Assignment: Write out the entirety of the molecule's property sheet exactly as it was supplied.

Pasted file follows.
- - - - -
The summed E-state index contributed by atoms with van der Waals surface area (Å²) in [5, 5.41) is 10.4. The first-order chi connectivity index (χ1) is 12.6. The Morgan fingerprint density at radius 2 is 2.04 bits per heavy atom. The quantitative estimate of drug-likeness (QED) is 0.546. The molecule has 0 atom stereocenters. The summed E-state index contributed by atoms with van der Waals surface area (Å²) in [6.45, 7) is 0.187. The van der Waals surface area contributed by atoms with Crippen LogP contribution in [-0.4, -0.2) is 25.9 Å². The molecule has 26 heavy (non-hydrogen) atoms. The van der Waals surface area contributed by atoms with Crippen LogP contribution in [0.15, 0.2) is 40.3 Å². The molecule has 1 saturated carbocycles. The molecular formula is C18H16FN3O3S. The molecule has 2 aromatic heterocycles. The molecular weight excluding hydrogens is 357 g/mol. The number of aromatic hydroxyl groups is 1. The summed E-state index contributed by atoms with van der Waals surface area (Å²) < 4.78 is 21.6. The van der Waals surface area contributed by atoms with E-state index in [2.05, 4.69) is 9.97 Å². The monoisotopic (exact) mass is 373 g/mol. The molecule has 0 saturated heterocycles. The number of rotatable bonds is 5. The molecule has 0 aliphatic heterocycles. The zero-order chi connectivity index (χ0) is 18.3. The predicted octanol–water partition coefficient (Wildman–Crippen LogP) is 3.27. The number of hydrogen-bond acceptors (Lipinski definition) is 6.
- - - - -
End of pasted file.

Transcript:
The summed E-state index contributed by atoms with van der Waals surface area (Å²) in [5, 5.41) is 10.4. The first-order chi connectivity index (χ1) is 12.6. The Morgan fingerprint density at radius 2 is 2.04 bits per heavy atom. The quantitative estimate of drug-likeness (QED) is 0.546. The molecule has 0 atom stereocenters. The summed E-state index contributed by atoms with van der Waals surface area (Å²) in [6.45, 7) is 0.187. The van der Waals surface area contributed by atoms with Crippen LogP contribution in [-0.4, -0.2) is 25.9 Å². The molecule has 26 heavy (non-hydrogen) atoms. The van der Waals surface area contributed by atoms with Crippen LogP contribution in [0.15, 0.2) is 40.3 Å². The molecule has 1 saturated carbocycles. The molecular formula is C18H16FN3O3S. The molecule has 2 aromatic heterocycles. The molecular weight excluding hydrogens is 357 g/mol. The number of aromatic hydroxyl groups is 1. The summed E-state index contributed by atoms with van der Waals surface area (Å²) < 4.78 is 21.6. The van der Waals surface area contributed by atoms with E-state index in [2.05, 4.69) is 9.97 Å². The monoisotopic (exact) mass is 373 g/mol. The molecule has 0 saturated heterocycles. The number of rotatable bonds is 5. The molecule has 0 aliphatic heterocycles. The zero-order chi connectivity index (χ0) is 18.3. The predicted octanol–water partition coefficient (Wildman–Crippen LogP) is 3.27. The number of hydrogen-bond acceptors (Lipinski definition) is 6.